Wills!  Of course!  Sherry nodded and gripped the steering wheel more securely.  Craig probably drove over to get Wills before heading for the airport.  Wills was entirely too artistic to rent a car.  That explains everything.
     She leaned forward and looked back again at the children.  Parker had fallen asleep too, hair lopped over on one side, book still open.  Sherry turned off on the exit, made two more turns, and pulled up the driveway at their Lake James cottage.
     Cottage was a bit of a misnomer for the Ross’s summer home.  Seven bedrooms, a forty-foot wide great room with cathedral ceiling and floor to ceiling glass, state of the art kitchen and wine cellar, and full walk out basement.  Weekends on Lake James were hardly roughing it.
     Actually, the Ross’ lake cottage was much more elaborate than their home.  Sherry had wanted a home with character, but not ostentatious.  That, she thought, would never do in Yellow River, the town where she had lived all of her life.  So their house was large, on a wide, secluded wooded lot, but it was thirty years old.  Sherry insisted on buying the house that the president of the defunct Indiana Valve company had built for good public relations.  After all, Craig believed in Yellow River.  How fitting he should live there instead of in near-by Fort Wayne.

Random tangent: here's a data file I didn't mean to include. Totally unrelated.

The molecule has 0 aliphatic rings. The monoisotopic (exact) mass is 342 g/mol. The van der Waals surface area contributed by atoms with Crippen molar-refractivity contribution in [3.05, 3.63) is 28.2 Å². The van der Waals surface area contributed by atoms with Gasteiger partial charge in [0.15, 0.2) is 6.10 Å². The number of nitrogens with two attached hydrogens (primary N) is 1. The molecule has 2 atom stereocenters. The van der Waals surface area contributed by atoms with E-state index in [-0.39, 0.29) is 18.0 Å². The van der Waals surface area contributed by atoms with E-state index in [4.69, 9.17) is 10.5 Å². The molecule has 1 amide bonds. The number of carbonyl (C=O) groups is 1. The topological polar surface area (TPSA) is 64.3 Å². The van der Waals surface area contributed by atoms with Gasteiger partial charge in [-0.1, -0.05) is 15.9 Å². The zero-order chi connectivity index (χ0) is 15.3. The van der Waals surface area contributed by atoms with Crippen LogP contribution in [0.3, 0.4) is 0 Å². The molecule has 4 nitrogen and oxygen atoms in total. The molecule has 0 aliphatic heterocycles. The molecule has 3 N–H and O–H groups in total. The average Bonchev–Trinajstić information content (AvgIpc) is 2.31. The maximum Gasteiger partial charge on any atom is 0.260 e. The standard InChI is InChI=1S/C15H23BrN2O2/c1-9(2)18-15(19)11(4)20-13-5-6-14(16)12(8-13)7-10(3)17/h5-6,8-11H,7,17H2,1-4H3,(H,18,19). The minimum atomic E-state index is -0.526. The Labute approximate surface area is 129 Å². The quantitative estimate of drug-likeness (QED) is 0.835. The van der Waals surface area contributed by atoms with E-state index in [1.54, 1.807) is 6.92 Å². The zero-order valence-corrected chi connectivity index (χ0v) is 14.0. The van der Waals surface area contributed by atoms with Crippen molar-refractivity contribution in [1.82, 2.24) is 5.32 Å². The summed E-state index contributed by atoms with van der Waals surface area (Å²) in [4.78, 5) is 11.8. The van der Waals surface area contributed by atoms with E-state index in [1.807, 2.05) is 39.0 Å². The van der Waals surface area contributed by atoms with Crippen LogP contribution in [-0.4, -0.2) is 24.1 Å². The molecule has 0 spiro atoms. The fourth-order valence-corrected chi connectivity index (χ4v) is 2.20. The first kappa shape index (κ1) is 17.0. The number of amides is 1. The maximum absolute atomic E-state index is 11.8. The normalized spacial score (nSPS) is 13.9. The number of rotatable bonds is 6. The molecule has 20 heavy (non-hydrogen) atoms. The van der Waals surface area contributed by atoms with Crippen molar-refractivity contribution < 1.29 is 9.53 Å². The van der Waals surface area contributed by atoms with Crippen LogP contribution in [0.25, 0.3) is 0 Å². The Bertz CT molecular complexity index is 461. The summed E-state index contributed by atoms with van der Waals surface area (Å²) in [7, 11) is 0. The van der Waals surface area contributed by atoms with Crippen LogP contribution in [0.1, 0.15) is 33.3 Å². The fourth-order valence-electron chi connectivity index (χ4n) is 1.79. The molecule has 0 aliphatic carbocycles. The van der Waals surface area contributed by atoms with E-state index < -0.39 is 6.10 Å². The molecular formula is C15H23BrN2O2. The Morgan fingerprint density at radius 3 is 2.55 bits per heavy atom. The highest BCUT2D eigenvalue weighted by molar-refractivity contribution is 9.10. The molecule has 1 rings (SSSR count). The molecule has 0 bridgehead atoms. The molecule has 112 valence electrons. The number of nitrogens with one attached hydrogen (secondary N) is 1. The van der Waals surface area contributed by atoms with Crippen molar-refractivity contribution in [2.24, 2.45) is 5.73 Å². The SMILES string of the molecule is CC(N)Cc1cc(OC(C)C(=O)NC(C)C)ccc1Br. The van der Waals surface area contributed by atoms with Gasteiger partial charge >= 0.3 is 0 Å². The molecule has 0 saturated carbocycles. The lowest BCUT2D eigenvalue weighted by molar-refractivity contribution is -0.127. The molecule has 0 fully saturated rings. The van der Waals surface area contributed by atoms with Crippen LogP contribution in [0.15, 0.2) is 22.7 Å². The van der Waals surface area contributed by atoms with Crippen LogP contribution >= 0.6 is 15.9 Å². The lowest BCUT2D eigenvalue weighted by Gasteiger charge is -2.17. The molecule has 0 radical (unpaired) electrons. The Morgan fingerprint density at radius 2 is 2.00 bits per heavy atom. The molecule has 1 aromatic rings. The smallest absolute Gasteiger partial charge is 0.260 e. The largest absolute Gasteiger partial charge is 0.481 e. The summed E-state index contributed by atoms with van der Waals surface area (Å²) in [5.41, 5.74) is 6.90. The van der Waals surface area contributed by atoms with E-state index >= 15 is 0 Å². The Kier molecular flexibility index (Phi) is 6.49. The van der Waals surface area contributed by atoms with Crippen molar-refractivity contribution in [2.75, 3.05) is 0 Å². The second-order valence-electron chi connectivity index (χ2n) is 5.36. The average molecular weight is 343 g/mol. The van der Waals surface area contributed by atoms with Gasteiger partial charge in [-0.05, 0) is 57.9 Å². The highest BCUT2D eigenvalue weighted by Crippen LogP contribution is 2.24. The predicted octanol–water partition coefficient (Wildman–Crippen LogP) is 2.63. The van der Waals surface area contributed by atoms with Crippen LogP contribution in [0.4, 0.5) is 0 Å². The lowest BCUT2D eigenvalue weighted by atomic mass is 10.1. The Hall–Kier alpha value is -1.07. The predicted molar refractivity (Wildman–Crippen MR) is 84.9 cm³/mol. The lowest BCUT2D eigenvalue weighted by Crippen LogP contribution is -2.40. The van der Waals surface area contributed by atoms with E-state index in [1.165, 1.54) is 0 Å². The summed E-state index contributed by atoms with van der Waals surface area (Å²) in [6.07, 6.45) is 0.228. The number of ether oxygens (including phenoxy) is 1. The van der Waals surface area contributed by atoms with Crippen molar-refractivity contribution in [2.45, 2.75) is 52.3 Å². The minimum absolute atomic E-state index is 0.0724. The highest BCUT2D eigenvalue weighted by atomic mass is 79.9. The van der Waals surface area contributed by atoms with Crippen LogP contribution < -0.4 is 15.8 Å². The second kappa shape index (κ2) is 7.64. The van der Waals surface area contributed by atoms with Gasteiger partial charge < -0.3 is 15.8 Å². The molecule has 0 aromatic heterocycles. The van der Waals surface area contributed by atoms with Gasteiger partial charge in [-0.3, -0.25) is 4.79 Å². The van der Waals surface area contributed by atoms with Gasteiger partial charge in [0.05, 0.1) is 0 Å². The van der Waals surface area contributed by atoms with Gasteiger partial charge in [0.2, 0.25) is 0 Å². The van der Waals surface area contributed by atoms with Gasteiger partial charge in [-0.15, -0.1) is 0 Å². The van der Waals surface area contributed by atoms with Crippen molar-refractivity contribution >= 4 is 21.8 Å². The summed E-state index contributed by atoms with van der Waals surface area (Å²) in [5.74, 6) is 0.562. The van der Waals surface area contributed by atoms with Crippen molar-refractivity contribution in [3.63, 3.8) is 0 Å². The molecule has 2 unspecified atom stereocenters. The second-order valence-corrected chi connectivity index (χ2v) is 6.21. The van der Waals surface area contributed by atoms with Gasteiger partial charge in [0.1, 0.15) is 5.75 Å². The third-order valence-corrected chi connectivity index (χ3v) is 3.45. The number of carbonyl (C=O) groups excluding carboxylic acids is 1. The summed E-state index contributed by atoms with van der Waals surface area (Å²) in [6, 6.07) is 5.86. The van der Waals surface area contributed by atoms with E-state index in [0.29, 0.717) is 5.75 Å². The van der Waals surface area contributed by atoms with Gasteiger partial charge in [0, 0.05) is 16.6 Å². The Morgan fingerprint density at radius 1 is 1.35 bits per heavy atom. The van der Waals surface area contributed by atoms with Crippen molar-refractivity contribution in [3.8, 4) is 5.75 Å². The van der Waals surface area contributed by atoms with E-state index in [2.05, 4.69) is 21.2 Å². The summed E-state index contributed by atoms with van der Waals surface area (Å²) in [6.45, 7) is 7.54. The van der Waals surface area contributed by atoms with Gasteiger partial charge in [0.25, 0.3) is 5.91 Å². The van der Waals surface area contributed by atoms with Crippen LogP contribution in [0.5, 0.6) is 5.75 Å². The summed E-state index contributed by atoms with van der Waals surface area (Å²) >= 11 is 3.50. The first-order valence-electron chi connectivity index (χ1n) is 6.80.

“We’re here guys.”  Sherry hated to wake them.  But they needed baths, and stories and a bit of wiggling and playing before bed.  At least they had eaten before leaving.
     She opened the door and put her hand on Parker’s forehead to move his hair aside.  He stirred.
     “I wondered if anyone was coming.”